The Largest Mistletoe

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When we think of mistletoes, we generally think about those epiphytic parasites living on branches way up in the canopy. The mistletoe we are discussing in this post, however, is a decent sized tree. Nuytsia floribunda is a native of western Australia where it is known locally as moojar or the Christmas tree. To the best of our knowledge, it is the largest mistletoe known to science.

Nuytsia floribunda is a member of the so-called showy mistletoe family (Loranthaceae). It along with all of its mistletoe cousins reside in the order Santalales but from a phylogenetic standpoint, the family Loranthaceae is considered sister to all other mistletoes. This has excited my botanists as it allows us a chance to better understand how parasitism may have evolved in this group as a whole.

Speaking of parasitism, there are some incredible things going on with N. floribunda that are worth talking about. For starters, it is not fully parasitic but rather hemiparasitic. As you can tell by looking at the tree decked out in a full canopy of leaves, N. floribunda is entirely capable of photosynthesizing on its own. In fact, experts feel that it is fully capable of meeting all of its own carbohydrate needs. Instead, it parasitizes other plants in order to acquire water and minerals. How it manages this is remarkable to say the least.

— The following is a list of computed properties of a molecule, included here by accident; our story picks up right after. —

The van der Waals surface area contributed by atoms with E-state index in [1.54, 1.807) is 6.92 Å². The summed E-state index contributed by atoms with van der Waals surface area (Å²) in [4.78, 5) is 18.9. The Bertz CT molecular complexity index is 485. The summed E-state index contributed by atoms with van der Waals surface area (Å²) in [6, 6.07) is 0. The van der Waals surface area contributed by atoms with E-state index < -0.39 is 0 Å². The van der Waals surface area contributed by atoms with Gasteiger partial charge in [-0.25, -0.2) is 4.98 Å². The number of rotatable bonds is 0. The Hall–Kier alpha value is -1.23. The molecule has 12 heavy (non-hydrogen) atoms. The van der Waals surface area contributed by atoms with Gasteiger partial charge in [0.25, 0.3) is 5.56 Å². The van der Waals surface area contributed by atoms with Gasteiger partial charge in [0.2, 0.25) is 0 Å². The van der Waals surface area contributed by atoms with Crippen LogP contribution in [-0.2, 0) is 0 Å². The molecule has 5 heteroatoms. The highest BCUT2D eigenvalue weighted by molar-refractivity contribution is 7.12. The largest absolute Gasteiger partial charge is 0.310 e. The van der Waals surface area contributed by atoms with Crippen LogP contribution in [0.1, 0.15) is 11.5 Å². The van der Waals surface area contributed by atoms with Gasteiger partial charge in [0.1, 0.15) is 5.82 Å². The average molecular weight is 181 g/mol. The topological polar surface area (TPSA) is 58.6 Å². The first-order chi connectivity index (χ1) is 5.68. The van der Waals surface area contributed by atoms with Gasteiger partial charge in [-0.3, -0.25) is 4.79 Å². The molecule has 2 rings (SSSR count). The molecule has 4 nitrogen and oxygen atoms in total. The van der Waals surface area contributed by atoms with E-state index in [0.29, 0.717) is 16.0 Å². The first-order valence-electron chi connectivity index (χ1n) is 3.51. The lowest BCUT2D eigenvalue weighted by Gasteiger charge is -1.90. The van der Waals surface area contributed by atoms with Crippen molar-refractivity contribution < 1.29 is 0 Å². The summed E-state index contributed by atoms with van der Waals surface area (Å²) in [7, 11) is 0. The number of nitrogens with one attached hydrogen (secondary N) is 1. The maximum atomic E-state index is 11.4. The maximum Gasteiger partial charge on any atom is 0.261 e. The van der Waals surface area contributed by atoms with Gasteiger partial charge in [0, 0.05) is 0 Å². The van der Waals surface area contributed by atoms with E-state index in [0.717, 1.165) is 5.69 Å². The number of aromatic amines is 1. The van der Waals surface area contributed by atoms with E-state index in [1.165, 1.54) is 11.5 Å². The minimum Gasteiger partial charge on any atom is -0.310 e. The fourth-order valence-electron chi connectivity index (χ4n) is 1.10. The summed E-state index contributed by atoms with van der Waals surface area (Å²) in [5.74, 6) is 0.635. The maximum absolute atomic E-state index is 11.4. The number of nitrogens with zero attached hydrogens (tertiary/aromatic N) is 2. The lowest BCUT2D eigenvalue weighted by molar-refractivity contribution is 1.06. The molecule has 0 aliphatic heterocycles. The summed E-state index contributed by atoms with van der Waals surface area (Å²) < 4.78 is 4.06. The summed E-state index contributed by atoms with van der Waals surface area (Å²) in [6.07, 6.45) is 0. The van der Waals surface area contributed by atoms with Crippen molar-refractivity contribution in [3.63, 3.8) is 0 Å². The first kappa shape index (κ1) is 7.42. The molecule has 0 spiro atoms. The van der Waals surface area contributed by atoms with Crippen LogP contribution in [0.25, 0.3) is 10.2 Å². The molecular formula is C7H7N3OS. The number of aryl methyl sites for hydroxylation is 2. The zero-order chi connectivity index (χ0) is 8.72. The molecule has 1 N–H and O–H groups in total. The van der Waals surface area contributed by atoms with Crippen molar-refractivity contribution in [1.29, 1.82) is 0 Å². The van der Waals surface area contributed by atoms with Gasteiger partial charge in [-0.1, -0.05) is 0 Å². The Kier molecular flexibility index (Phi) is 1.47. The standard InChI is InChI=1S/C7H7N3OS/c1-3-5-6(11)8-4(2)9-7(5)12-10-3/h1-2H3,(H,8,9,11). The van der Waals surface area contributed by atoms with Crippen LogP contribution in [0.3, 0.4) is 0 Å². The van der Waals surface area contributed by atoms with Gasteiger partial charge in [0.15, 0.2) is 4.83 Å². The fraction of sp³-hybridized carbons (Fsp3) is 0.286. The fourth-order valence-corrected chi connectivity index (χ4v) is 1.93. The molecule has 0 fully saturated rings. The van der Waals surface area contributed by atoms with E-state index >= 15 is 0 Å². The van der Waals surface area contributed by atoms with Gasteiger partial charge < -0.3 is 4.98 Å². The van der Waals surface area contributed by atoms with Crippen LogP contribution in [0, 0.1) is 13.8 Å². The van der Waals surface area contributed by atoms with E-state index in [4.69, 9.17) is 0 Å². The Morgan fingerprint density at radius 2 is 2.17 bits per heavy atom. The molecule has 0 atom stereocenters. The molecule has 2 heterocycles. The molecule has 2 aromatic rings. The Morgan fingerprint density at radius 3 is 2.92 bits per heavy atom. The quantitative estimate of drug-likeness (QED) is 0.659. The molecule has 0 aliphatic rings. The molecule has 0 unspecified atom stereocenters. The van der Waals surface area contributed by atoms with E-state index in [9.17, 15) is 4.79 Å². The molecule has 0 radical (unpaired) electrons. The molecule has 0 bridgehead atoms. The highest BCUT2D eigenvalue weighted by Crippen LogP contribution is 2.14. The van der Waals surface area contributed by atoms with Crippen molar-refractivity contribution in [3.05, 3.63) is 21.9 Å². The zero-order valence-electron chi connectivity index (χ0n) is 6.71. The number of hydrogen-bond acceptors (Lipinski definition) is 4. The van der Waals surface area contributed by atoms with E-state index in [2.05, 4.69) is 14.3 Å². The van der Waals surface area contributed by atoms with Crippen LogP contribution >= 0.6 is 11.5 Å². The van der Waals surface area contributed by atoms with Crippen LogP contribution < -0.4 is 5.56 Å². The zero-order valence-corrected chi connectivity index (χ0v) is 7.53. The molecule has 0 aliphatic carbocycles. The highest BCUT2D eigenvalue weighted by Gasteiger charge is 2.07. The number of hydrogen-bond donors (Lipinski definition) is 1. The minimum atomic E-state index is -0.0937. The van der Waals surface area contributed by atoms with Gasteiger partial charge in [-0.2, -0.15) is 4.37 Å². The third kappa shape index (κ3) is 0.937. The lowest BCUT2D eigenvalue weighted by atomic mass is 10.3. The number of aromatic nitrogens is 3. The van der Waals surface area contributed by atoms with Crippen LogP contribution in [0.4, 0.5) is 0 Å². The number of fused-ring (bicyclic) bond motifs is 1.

Nuytsia floribunda is a root parasite. Its own roots fan out into the surrounding soil looking for other roots to parasitize. Amazingly, exploratory roots of individual N. floribunda have been found upwards of 110 meters (360 ft.) or more away from the tree. When N. floribunda do find a suitable host root, something incredible happens. It begins to form specialized roots called “haustoria”, which to form a collar-like structure around the host’s roots.

Whole haustoria of Nuytsia (white [ha]) and host root (dark brown). * indicates `gland' and developing `cutting device.

Whole haustoria of Nuytsia (white [ha]) and host root (dark brown). * indicates `gland' and developing `cutting device.

The collar gradually swells and a small horn forms on the inside of the haustoria. Swelling of the haustoria is the result of an influx of water and as the pressure around the host root builds, the haustorial horn of N. floribunda physically cuts into its victim. Once this cut is formed, the haustoria form balloon-like outgrowths which intrude into the xylem tissues of the host root, thus forming the connection that allows N. floribunda to start stealing the water and minerals it needs.